Indonesia is aiming to increase foreign direct investment by 23 percent this year, after record inflows in 2012 helped insulate Southeast Asia's largest economy from a slowdown in exports.
Direct investment in the final quarter of 2012 rose 23 percent to 56.8 trillion rupiah ($5.91 billion), taking full year FDI up 26 percent to around $23 billion, the country's investment board said on Tuesday.
Strong investment was driven by the mining, transport and chemicals sectors, showing firms shrugged off worries over policy uncertainty, corruption and weak infrastructure to seek returns in an economy growing at more than 6 percent.
"Investors at home and abroad have responded positively to efforts to improve the investment climate by central and regional government, more attractive investment incentives and integrated campaigns," said Chatib Basri, the country's investment chief, at a news conference.
Foreign inflows to the G20 economy have increased significantly since Indonesia regained investment grade status from two rating agencies a year ago. Investment makes up around 30 percent of the G20 economy.
Though the headline figure was far smaller than the $111.7 billion in FDI that China attracted in 2012, Indonesia remained attractive to foreign investors compared with its Southeast Asian neighbours. Vietnam, for example, estimated its FDI fell by 5 percent to $10.46 billion in 2012.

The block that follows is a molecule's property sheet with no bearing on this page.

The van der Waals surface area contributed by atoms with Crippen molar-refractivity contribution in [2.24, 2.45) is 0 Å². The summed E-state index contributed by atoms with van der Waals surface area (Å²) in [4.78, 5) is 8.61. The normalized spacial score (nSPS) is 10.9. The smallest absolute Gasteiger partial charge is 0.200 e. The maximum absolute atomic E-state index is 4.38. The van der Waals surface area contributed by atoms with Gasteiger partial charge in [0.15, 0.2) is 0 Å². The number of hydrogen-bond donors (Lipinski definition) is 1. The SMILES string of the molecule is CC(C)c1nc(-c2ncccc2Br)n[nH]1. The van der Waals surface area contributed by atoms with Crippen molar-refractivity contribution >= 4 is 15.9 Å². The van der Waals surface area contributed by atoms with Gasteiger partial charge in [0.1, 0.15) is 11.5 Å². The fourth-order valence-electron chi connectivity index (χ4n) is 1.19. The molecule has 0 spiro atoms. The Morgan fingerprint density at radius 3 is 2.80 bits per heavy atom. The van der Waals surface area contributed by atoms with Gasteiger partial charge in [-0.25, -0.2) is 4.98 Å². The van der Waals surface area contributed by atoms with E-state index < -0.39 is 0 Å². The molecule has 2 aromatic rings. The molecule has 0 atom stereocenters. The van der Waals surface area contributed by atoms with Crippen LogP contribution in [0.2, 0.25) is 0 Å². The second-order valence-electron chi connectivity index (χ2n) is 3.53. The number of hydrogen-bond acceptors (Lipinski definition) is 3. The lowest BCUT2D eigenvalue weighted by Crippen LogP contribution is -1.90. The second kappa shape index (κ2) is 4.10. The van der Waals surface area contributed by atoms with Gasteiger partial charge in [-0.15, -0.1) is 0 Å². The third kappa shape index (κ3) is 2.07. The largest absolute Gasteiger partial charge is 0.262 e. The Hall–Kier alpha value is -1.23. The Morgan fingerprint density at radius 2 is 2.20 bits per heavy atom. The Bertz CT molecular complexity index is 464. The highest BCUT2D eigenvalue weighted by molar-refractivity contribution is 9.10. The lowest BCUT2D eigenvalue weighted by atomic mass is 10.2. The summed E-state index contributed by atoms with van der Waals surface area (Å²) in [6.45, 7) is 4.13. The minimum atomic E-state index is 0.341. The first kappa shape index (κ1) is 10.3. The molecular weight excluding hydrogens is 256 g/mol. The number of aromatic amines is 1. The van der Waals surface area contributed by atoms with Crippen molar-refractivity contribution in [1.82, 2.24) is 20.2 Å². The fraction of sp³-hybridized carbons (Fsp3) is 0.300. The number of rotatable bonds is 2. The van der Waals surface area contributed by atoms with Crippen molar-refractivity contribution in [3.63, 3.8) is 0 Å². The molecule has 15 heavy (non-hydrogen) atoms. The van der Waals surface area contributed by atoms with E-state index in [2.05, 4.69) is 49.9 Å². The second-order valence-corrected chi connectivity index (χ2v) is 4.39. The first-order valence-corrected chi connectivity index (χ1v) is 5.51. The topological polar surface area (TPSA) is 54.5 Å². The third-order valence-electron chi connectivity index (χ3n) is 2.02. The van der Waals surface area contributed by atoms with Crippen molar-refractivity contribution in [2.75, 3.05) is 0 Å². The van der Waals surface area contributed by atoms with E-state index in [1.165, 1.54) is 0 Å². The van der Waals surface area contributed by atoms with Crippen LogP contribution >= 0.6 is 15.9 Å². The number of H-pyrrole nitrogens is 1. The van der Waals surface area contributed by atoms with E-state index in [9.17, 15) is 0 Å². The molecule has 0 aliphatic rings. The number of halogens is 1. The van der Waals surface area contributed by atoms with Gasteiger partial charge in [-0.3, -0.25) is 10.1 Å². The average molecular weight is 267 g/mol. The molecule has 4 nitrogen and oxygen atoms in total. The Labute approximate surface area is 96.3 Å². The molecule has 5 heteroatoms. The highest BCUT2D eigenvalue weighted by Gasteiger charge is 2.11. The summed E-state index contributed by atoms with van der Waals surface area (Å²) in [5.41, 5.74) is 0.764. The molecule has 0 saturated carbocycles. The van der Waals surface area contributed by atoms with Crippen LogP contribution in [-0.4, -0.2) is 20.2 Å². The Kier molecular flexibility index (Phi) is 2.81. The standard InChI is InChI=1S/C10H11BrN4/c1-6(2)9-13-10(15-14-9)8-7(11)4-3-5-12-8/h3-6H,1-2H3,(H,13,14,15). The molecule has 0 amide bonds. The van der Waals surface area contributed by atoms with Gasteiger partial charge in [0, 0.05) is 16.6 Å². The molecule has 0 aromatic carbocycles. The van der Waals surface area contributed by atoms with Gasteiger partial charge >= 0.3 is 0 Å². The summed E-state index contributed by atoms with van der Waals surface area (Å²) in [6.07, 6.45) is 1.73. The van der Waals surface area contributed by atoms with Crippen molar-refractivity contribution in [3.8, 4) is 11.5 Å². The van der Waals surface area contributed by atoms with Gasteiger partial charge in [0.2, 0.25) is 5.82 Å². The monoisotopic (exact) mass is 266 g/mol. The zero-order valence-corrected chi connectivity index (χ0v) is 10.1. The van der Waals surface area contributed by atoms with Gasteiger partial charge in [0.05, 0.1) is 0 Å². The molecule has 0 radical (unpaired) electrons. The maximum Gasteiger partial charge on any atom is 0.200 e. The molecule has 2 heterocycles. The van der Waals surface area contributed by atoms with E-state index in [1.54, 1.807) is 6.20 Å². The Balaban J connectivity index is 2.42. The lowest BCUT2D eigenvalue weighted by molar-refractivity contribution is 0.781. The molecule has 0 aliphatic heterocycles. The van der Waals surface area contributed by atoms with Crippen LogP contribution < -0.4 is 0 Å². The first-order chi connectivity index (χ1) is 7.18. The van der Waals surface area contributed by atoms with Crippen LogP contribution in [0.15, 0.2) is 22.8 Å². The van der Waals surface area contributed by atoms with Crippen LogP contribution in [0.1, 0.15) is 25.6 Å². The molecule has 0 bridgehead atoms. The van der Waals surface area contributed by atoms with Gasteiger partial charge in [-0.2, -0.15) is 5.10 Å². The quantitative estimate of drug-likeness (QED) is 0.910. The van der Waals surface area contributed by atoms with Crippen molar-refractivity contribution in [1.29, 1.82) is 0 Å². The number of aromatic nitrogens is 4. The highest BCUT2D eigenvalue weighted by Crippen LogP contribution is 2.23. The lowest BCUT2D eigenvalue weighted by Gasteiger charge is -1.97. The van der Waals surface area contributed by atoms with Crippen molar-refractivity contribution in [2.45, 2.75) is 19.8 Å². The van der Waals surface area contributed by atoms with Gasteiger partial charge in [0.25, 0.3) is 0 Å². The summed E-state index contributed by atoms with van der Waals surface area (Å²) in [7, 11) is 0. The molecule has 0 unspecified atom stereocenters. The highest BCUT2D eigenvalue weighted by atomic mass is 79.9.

Basri did not give details on the firms investing. Mining was the biggest sector, despite a series of new rules that limited foreign ownership and restricted exports. Freeport McMoran Copper & Gold Inc is the biggest existing mining investor.
Indonesia is keen to draw investment in transport to improve strained infrastructure from airports to railways, and wants investment in chemical manufacturing to turn the country's oil and natural gas output into higher value products.
L'Oreal, the world's top cosmetics group, opened its biggest factory globally in Indonesia this year, one of many consumer firms eyeing spending by the country's emerging middle class. L'Oreal sees sales in Indonesia growing 30 percent this year to make it the firm's fastest growing Asian market.
The investment board recently approved a licence for tech giant Apple to open official stores in Indonesia, Basri said. Basri told Reuters last year that he was confident as the country had $75 billion of FDI in the pipeline.
The increases in FDI have had an negative side, leading the country into a wider current account deficit as a result of surging imports of capital goods and raw materials and falling commodity exports and putting